Re: CPLD and FPGA designs

From: Scott McDonnell (
Date: 03/10/04

Date: Wed, 10 Mar 2004 02:00:05 GMT

Thanks everyone for all the responses with information and real world
advice. I think I will probably work with CPLDs to begin with, just to get
myself familiar with the tools, synthesis, simulation, etc.. then I will
move on to FPGAs to implement in some of my real projects. I see Devry eSOC
boards on Ebay going fairly cheap that would give me a platform to start
making things happen. These are based on Altera Max Plus CPLDs and have dip
switches, 7 segment displays, JTAG interface, and protoboard pins.

Perhaps the best approach to that last bit would be to take a project I have
built with discrete logic and attempt to implement it in HDL. That way I
know exactly what to expect and what might be wrong if it doesn't work like
it should.

As far as languages - mostly, I am familiar with ABEL, but from the Verilog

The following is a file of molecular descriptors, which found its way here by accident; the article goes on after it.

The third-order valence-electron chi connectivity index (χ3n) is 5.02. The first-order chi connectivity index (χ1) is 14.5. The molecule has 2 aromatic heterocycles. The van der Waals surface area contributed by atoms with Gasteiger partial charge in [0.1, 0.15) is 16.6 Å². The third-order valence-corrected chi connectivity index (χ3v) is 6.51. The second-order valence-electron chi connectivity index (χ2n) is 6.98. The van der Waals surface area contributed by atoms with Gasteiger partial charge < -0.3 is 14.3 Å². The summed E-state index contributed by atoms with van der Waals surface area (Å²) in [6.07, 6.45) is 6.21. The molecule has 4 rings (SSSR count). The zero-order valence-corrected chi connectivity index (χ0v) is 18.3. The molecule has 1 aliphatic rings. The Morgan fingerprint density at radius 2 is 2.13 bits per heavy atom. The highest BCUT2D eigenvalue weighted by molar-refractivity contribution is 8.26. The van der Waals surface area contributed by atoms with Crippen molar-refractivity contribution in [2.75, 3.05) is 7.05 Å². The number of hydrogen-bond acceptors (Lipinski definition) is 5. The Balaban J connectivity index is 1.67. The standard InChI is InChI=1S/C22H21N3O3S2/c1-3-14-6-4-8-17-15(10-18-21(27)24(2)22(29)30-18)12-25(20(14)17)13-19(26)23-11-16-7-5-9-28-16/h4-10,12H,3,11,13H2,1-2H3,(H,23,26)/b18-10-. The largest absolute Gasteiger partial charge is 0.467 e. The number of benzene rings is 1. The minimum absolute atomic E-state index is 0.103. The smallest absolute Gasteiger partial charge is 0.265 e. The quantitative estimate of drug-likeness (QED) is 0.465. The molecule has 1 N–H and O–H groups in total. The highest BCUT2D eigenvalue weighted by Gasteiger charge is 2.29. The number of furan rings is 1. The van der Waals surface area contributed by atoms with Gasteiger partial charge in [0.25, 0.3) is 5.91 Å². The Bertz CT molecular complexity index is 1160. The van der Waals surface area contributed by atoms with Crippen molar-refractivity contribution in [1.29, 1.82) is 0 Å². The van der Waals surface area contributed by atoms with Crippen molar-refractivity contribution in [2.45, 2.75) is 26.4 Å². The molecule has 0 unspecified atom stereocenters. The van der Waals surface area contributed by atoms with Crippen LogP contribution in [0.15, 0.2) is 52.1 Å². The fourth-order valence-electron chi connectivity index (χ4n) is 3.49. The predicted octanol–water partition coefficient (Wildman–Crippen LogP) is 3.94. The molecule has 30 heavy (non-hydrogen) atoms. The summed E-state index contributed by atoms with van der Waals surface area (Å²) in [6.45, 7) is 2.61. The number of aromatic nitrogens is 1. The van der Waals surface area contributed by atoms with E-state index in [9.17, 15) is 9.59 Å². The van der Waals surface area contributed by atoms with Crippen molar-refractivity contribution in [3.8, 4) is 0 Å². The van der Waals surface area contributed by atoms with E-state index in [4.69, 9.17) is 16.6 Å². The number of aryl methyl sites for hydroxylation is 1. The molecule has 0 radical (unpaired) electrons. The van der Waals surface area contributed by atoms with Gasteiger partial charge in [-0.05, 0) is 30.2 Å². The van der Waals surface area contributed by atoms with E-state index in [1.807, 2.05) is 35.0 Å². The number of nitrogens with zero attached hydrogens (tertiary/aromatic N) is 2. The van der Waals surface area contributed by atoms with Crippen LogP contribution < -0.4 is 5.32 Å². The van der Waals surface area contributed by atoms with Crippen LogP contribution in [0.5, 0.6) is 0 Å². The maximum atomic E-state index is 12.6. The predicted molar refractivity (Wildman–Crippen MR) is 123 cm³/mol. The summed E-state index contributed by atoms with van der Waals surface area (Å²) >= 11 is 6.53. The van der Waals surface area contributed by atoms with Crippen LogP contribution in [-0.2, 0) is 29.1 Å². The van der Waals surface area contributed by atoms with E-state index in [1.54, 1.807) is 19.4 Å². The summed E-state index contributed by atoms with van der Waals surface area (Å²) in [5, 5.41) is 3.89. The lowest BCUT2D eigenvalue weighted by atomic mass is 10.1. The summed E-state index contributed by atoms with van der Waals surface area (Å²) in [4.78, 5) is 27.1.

and VHDL source I have seen, it shouldn't be too much of a leap to work in
those languages instead. I've been looking for a good reference book from
Amazon that will help ease the transistion.

Anyways, thanks again,
Scott McDonnell

"Scott McDonnell" <> wrote in message
> Ok, I am about to get myself a dev kit from Xilinx or Lattice to start
> working in HDL language. The know the basics of HDL programming, and have
> the materials to learn the rest, now I just need to start experimenting
> real parts.
> This question is about synthesis (and is a bit premature, I confess.) The
> only disadvantage I see to using FPGAs in a design is that some kind of
> must be attached to configure the FPGA. After I have a final, working
> and want a single chip solution, what is the next step? Do I send my code
> a vendor that makes masked parts? Is there a OTP FPGA? Are there FPGAs
> flash ROM built in?
> Sorry if these questions seem like newbie questions, but I have found tons
> of resources on HDL programming, but very little on actually going from
> software to hardware.
> Thanks for the help!
> Scott